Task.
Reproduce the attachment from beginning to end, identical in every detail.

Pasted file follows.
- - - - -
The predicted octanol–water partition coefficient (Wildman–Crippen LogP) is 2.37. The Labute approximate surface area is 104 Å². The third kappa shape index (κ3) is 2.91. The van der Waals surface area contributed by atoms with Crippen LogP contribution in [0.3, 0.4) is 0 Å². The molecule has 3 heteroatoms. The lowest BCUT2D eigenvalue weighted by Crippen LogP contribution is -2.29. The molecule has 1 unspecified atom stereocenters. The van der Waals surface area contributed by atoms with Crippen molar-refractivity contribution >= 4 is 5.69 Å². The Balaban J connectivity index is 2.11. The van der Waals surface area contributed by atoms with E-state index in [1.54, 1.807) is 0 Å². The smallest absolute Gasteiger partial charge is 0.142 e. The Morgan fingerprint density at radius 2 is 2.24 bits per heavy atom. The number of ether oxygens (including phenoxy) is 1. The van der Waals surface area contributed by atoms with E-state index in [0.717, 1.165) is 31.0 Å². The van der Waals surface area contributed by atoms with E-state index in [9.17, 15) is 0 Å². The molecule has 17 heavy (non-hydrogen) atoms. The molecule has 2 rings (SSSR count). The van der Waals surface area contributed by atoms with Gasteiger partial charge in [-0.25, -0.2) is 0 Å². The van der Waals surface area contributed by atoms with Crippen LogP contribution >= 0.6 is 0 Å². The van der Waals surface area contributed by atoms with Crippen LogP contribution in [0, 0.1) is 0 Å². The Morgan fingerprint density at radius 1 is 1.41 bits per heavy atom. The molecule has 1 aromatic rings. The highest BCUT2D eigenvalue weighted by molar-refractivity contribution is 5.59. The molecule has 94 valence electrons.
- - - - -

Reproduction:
The predicted octanol–water partition coefficient (Wildman–Crippen LogP) is 2.37. The Labute approximate surface area is 104 Å². The third kappa shape index (κ3) is 2.91. The van der Waals surface area contributed by atoms with Crippen LogP contribution in [0.3, 0.4) is 0 Å². The molecule has 3 heteroatoms. The lowest BCUT2D eigenvalue weighted by Crippen LogP contribution is -2.29. The molecule has 1 unspecified atom stereocenters. The van der Waals surface area contributed by atoms with Crippen molar-refractivity contribution >= 4 is 5.69 Å². The Balaban J connectivity index is 2.11. The van der Waals surface area contributed by atoms with E-state index in [1.54, 1.807) is 0 Å². The smallest absolute Gasteiger partial charge is 0.142 e. The Morgan fingerprint density at radius 2 is 2.24 bits per heavy atom. The number of ether oxygens (including phenoxy) is 1. The van der Waals surface area contributed by atoms with E-state index in [0.717, 1.165) is 31.0 Å². The van der Waals surface area contributed by atoms with E-state index in [9.17, 15) is 0 Å². The molecule has 17 heavy (non-hydrogen) atoms. The molecule has 2 rings (SSSR count). The van der Waals surface area contributed by atoms with Gasteiger partial charge in [-0.25, -0.2) is 0 Å². The van der Waals surface area contributed by atoms with Crippen LogP contribution >= 0.6 is 0 Å². The van der Waals surface area contributed by atoms with Crippen LogP contribution in [0, 0.1) is 0 Å². The Morgan fingerprint density at radius 1 is 1.41 bits per heavy atom. The molecule has 1 aromatic rings. The highest BCUT2D eigenvalue weighted by molar-refractivity contribution is 5.59. The molecule has 94 valence electrons.